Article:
What is the role of festivals and universities in the development of creative talent?

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The creative industry has grown by leaps and bounds in the last decade, as well as educational opportunities to develop in the field.

Photo: Tec de Monterrey.

The 2000s have been an excellent time to do creative work, especially now that we are approaching the closing if its second decade.

A new wave of events and festivals like SXSW, OFFF Barcelona, The Morelia International Film Festival (FICM), and Pixelatl, have emerged to refresh established events like the traditional Cannes Festival or the Cannes Lions International Festival of Creativity.

Mexico and Spain have become two of the strongest and consistent countries from the Ibero-American region in terms of nurturing and development of creative talent. Ibero-America is home to 703 animation producers and 197 schools, with 62 schools and 21 festivals based in Spain and 37 art-related educational institutions in Mexico as well as 12 festivals.

In English speaking countries, the United States and the United Kingdom are first and second place, respectively, in terms of arts and creative educational offer. With the former mustering 2300 different educational options for a career in animation, while the latter offers up to 929 professional careers. For creative writing education opportunities, the U.S. registered 422 and the UK a total of 2014 education programs.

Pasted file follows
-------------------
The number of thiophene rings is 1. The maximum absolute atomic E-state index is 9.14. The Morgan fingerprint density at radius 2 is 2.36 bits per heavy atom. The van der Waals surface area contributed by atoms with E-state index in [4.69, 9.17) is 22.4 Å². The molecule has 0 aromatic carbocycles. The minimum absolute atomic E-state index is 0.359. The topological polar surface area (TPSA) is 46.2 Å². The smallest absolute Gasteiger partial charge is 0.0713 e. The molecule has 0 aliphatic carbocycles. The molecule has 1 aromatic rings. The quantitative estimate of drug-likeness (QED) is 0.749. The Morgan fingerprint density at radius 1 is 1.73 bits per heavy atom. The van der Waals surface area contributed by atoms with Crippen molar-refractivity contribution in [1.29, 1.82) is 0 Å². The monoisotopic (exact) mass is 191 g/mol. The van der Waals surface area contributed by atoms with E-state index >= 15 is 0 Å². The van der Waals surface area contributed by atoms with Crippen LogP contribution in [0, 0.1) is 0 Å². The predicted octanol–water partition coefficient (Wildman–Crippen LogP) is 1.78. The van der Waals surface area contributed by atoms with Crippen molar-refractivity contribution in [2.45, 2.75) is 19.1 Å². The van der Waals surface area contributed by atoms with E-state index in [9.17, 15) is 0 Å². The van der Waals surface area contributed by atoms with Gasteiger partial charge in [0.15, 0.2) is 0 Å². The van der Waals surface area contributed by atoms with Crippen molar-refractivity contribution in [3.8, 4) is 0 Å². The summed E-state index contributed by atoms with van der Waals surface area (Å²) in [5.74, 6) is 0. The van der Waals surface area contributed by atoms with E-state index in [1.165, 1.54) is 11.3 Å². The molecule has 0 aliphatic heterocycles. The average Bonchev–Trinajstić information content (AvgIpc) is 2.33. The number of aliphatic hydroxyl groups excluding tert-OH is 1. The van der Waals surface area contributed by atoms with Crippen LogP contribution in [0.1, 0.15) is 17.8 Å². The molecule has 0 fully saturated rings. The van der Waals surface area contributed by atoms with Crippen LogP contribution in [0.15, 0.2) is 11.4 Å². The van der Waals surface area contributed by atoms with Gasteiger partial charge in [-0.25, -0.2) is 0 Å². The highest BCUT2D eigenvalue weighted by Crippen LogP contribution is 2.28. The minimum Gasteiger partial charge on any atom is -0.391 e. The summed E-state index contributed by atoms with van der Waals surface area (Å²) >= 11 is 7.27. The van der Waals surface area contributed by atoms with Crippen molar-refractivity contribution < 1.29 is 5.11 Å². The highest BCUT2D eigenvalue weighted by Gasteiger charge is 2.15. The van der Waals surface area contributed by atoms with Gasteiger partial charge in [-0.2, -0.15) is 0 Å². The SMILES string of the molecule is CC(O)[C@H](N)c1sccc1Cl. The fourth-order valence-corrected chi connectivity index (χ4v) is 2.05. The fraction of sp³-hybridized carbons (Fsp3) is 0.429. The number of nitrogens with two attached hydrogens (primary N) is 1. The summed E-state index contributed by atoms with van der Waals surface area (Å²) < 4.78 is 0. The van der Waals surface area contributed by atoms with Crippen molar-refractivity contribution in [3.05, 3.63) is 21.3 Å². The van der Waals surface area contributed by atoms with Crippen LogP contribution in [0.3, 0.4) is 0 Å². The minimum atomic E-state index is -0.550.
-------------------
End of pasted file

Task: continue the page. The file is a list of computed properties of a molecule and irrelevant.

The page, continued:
This creative insurgence in universities worldwide is delivering new talent every year, so events like art festivals are adapting to become platforms that go beyond networking.

Cooperation and mentorship as a vehicle for creativity

The concept of festivals as an event for creative exposition is not new; after all, the Cannes Festival has been around for 65 years now. What we could consider a little bit more recent is this model that not only includes a set of projections and networking sessions. Festivals have been aiming to be more educational and conscious of their role of boosting young people’s opportunities to seek a successful career in arts and creative fields.

SXSW has an extensive program with conferences, workshops and even mentorship sessions. In México, The Morelia International Film Festival received none other than director Alfonso Cuarón, who led a master class conveying his experiences in the realization of movies.

Beyond the non-formal educational efforts, there are Mexican universities ready to lead in the training of new creative talent. As educators, we have to understand this is only the beginning of a new educational trend, more prone to foster creativity as a valuable skill.

Tec de Monterrey educational offer for creative talent

The Creative Studies Division at Tec de Monterrey has a set of professional careers that encompass a variety of disciplines like design, communication, journalism, and digital art.

The Digital Art Bachelor Degree offers up to five paths for specialization to give students the best chance to grow in different creative fields. Two alumni, Cruz Antonio Contreras Mastache and Guillermo Sánchez Camacho, participated in the production of Spiderman into de Spiderverse, movie that won the Academy Award for Best Animated Picture in 2018. Contreras Mastache studied the specialization of animation and digital art in high school, and Sánchez Camacho is a graduate of Animation and Digital Arts.

Culture and creative workforce have become a juggernaut in the world economy, pushing countries economic growth forward. Just in the US alone, the creative industry makes up for 7.4% of gross domestic product (763.6 billion dollars). While in the UK, the contribution of the creative sector goes up to 14.2% of gross domestic product; their revenue is growing at twice the rate of the economy.

With the creation of more spaces to provide education and work for creatives worldwide, we can expect that this pattern of growth to continue. Universities have to be ready to change and adapt to the new necessities the creative market will bring shortly.